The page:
Tuberculosis – Who gets it? Ways to prevent TB

WHO's Global TB Report 2016 also found that nearly half a million people were diagnosed with multi-drug resistant TB (MDR-TB).

Updated: Oct 14, 2016, 12:25 PM IST

Zee Media Bureau

New Delhi: Tuberculosis, or TB, is an infectious, airborne disease that mainly affects your lungs. TB is caused by the bacterium Mycobacterium tuberculosis and is one of the top 10 causes of death worldwide.

According to the World Health Organisation (WHO), 1.8 million people died of TB last year across the planet, 300,000 more than a year earlier. WHO's Global TB Report 2016 also found that nearly half a million people were diagnosed with multi-drug resistant TB (MDR-TB).

 

TB is spread from person to person through the air. This can happen when people with lung TB cough, sneeze, spit, laugh, speak, propelling the germs into the air.

Who is most at risk?

Tuberculosis can affect people of all age groups, how individuals with the following conditions are more vulnerable to it.

  • People with weakened immune system, especially those with HIV infection
  • Persons who have been recently infected with TB bacteria
  • People who inject illegal drugs
  • People with medical conditions that weaken the immune system such as – diabetes, severe kidney disease, organ transplants, head and neck cancer, silicosis, specialized treatment for rheumatoid arthritis or Crohn’s disease.

Elderly and young children, including the babies are at high risk for contracting TB. However, tuberculosis is curable and preventable. Taking appropriate steps to prevent transmission as well as avoid contracting the disease is important.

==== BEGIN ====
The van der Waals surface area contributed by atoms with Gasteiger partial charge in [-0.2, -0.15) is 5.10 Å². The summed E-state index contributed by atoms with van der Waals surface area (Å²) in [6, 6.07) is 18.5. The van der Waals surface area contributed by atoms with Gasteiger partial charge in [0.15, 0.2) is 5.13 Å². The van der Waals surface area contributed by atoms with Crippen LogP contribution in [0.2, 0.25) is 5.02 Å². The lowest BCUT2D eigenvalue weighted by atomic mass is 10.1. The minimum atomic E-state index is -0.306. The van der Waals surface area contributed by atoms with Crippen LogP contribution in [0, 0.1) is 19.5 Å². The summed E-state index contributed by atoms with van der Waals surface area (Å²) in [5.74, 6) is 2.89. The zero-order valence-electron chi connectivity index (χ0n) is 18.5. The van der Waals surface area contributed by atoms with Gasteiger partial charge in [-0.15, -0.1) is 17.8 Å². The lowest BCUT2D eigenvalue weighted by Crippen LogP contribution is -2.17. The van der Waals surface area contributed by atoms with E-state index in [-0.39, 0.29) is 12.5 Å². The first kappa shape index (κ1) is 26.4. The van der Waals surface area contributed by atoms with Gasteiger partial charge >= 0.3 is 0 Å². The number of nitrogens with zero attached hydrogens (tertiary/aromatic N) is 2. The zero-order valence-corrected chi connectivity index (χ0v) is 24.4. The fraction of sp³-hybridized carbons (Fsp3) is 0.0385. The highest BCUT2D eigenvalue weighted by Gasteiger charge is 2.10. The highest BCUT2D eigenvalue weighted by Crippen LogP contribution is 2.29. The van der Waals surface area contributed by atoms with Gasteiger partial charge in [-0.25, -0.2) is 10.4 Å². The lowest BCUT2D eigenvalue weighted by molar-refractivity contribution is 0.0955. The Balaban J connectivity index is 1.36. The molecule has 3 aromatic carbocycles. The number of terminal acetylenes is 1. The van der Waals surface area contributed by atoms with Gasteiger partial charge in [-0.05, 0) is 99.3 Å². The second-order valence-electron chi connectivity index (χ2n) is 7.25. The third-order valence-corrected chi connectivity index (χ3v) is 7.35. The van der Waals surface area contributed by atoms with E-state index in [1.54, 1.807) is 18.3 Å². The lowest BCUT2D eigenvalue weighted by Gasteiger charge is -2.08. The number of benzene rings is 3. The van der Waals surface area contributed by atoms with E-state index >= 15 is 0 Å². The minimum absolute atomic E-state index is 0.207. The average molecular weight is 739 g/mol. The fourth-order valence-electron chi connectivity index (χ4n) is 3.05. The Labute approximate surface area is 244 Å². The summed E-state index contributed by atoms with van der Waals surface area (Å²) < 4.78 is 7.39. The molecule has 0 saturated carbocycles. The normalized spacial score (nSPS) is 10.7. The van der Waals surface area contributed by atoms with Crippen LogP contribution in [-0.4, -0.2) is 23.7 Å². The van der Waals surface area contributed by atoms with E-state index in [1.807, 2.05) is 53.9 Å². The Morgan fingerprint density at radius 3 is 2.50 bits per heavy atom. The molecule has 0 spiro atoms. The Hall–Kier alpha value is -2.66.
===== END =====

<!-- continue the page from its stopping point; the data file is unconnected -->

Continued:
Prevention

Here are a few tips to prevent and spread of tuberculosis:

  • Avoid close contact with people infected TB. If you cannot avoid contact with patients, wear a protective mask and gloves to avoid vreathing in TB bacteria.
  • Houses should be adequately ventilated to prevent transmission of TB in households.
  • TB patients should sleep alone in a separate, adequately ventilated room.
  • Should know if you are at risk – for instance, people with HIV infection need to be more carful about protecting themselves from TB exposure.
  • Eat a healthy, balanced diet with plenty of fruit, vegetables, whole grains to maintain your immune system.
  • Exercise regularly to boost your immunity as well as improve your overall health.
  • Get adequate sleep every night.
  • Maintain a proper personal hygiene and try to get more fresh air by spending some time outdoors even when you're busy.
  • If you test positive for latent TB, treat it before it becomes active.
  • Get your child vaccinated with the Bacille Calmette-Guerin (BCG) vaccine that has been used in many countries to help prevent the spread of TB, especially among small children.

Following these simple steps can help you and your loved one reduce prevent or minimise their risk of developing the disease.